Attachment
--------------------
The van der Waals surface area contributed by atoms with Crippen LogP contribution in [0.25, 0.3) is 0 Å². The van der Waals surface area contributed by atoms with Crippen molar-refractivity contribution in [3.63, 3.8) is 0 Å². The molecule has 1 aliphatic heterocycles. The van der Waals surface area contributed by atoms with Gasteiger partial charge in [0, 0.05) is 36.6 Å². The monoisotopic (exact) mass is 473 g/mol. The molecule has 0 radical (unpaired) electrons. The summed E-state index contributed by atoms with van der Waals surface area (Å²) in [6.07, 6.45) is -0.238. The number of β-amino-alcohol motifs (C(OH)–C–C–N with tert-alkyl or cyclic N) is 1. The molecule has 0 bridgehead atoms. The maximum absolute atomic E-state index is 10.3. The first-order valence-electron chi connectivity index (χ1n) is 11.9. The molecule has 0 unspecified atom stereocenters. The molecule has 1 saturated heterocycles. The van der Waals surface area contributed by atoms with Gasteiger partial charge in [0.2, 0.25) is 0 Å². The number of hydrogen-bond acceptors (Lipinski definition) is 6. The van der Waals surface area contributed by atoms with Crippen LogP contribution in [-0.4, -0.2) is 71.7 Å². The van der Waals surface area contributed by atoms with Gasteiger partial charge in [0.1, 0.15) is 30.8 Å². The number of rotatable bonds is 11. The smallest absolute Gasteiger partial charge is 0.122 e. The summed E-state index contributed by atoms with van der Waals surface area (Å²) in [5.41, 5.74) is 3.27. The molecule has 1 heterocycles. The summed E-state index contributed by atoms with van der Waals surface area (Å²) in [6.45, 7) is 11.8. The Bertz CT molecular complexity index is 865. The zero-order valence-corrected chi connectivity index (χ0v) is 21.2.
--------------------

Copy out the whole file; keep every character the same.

The van der Waals surface area contributed by atoms with Crippen LogP contribution in [0.25, 0.3) is 0 Å². The van der Waals surface area contributed by atoms with Crippen molar-refractivity contribution in [3.63, 3.8) is 0 Å². The molecule has 1 aliphatic heterocycles. The van der Waals surface area contributed by atoms with Gasteiger partial charge in [0, 0.05) is 36.6 Å². The monoisotopic (exact) mass is 473 g/mol. The molecule has 0 radical (unpaired) electrons. The summed E-state index contributed by atoms with van der Waals surface area (Å²) in [6.07, 6.45) is -0.238. The number of β-amino-alcohol motifs (C(OH)–C–C–N with tert-alkyl or cyclic N) is 1. The molecule has 0 bridgehead atoms. The maximum absolute atomic E-state index is 10.3. The first-order valence-electron chi connectivity index (χ1n) is 11.9. The molecule has 0 unspecified atom stereocenters. The molecule has 1 saturated heterocycles. The van der Waals surface area contributed by atoms with Gasteiger partial charge in [0.2, 0.25) is 0 Å². The number of hydrogen-bond acceptors (Lipinski definition) is 6. The van der Waals surface area contributed by atoms with Crippen LogP contribution in [-0.4, -0.2) is 71.7 Å². The van der Waals surface area contributed by atoms with Gasteiger partial charge in [0.1, 0.15) is 30.8 Å². The number of rotatable bonds is 11. The smallest absolute Gasteiger partial charge is 0.122 e. The summed E-state index contributed by atoms with van der Waals surface area (Å²) in [5.41, 5.74) is 3.27. The molecule has 1 heterocycles. The summed E-state index contributed by atoms with van der Waals surface area (Å²) in [6.45, 7) is 11.8. The Bertz CT molecular complexity index is 865. The zero-order valence-corrected chi connectivity index (χ0v) is 21.2.